16. Santuario Madonna di San Luca, Bologna, Italy

Pew with a view

When I was planning this trip, I spent a long time carefully studying exactly where I wanted to go, how long I wanted to go for, and how much I thought it would cost me. My itinerary was as impressive in its detail as it was in the nature of its content.

But, if there’s one thing I’ve learned from my travels so far – besides not putting a bottle of liquid detergent next to your passport in your rucksack – it’s that, with regards to where to go and what to see, impulse decisions are normally a good thing.

Don’t get me wrong, a general sense of direction and a modicum of common sense are fairly important, but there is definite value in looking at a map of the nearby area that you’re currently in, seeing what shouts at you, and saying “let’s go there and see if it’s any good”.

That’s exactly what I did during my stay in Bologna, and boy did it work.

The city itself I found pretty, but relatively uninspiring, but drive up the right (very long) hill, and you reach the Santuario Madonna di San Luca, or, in English, one of the most impressive churches you’re ever likely to see.

When I say impressive, I don’t mean millions of tons of stone, thrown together to create a vast cathedral. What it is, however, is unique. It’s orange exterior provides a beauty from the outside, whilst the deceptively large interior is beautifully presented, with the tourists and worshippers both gathering their thoughts in respectful quietness.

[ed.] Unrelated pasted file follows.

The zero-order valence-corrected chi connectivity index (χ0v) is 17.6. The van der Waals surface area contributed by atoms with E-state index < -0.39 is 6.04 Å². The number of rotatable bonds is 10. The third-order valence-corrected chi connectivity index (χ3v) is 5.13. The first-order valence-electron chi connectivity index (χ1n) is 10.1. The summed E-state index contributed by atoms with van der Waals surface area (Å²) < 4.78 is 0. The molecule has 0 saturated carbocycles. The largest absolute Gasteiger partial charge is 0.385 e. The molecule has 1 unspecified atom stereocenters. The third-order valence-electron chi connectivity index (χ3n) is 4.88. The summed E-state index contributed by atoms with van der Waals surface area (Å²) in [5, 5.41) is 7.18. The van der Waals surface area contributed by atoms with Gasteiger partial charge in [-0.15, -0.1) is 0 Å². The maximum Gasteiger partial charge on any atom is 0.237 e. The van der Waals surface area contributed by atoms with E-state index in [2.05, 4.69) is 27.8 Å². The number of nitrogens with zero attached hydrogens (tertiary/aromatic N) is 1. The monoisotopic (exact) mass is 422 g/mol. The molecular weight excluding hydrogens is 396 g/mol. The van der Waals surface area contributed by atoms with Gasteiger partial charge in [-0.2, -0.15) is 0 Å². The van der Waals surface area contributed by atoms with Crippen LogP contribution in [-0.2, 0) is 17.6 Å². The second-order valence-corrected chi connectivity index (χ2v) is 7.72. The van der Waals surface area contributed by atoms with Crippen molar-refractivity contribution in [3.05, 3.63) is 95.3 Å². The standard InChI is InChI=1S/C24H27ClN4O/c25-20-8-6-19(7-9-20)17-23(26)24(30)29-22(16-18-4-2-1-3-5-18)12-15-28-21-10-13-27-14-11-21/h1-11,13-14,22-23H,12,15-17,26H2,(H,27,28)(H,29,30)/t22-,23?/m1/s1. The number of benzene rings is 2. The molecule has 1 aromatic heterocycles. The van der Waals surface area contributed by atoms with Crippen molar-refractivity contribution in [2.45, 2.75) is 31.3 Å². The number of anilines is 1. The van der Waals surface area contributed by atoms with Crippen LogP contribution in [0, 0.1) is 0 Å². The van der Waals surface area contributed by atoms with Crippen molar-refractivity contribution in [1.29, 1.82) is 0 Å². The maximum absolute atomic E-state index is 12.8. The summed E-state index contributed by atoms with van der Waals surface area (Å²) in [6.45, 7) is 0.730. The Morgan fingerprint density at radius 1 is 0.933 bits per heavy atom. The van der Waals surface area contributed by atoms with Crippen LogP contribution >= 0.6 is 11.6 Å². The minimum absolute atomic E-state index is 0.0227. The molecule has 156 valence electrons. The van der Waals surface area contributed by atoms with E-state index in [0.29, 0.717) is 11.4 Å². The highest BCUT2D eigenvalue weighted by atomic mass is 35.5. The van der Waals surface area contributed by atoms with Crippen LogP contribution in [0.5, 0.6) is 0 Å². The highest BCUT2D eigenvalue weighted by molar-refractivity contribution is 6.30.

The focal point of the interior is the icon of the Madonna of San Luca. This is why the religious – of which there seem to be quite a few in Italy – make the journey to the top of the hill, some of them by walking it under the famous portico, with its 15 chapels and 666 arches, which was built in the 1700s to protect the Madonna during her annual descent. The portrait sits proudly at one end of the church, accompanied by a constant throng of Christians of all shapes and sizes, praying, reflecting, or simply admiring the beauty of what lays before them.

As if a uniquely beautiful building with an unusual pathway and a world famous religious symbol isn’t enough, the Santuario has one more, breathtaking ace up its sleeve. If you’re willing to give a handful of Euros to a cheerful young lady at the front of the church, you can climb the steps to the top, where you will be greeted by a panoramic view of mile upon mile of Italian countryside. The view is, to crudely shoehorn a pun in this blog because I haven’t done so in too long, biblically beautiful, and a fitting reward for those who braved the everlasting ascent under the portico (I didn’t, because I’m lazy and didn’t really know what I was doing).

So if somewhere looks interesting on a map, go check it out, because you might just get rewarded with a spectacular view. Sadly, I can’t share this view with my adoring fans because Italian internet still hates me, but trust me, it was pretty damn awesome.

Sorry for swearing.

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